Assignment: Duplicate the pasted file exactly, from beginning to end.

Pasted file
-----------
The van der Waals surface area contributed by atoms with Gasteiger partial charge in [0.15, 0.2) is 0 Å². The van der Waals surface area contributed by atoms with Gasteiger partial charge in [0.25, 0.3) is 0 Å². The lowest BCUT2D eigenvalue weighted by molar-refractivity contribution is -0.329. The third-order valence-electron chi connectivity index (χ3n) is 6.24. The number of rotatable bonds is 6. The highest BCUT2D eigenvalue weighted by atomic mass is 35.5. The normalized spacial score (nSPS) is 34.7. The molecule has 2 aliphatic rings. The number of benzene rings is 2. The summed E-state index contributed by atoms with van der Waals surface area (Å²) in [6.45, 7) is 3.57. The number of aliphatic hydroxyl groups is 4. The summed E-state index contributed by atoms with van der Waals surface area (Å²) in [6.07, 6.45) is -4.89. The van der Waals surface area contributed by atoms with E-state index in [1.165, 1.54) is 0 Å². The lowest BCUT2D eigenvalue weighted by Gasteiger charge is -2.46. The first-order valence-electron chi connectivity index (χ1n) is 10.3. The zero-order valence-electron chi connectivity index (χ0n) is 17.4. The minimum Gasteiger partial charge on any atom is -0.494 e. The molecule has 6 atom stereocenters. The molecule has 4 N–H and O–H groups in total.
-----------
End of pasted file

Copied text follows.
The van der Waals surface area contributed by atoms with Gasteiger partial charge in [0.15, 0.2) is 0 Å². The van der Waals surface area contributed by atoms with Gasteiger partial charge in [0.25, 0.3) is 0 Å². The lowest BCUT2D eigenvalue weighted by molar-refractivity contribution is -0.329. The third-order valence-electron chi connectivity index (χ3n) is 6.24. The number of rotatable bonds is 6. The highest BCUT2D eigenvalue weighted by atomic mass is 35.5. The normalized spacial score (nSPS) is 34.7. The molecule has 2 aliphatic rings. The number of benzene rings is 2. The summed E-state index contributed by atoms with van der Waals surface area (Å²) in [6.45, 7) is 3.57. The number of aliphatic hydroxyl groups is 4. The summed E-state index contributed by atoms with van der Waals surface area (Å²) in [6.07, 6.45) is -4.89. The van der Waals surface area contributed by atoms with E-state index in [1.165, 1.54) is 0 Å². The lowest BCUT2D eigenvalue weighted by Gasteiger charge is -2.46. The first-order valence-electron chi connectivity index (χ1n) is 10.3. The zero-order valence-electron chi connectivity index (χ0n) is 17.4. The minimum Gasteiger partial charge on any atom is -0.494 e. The molecule has 6 atom stereocenters. The molecule has 4 N–H and O–H groups in total.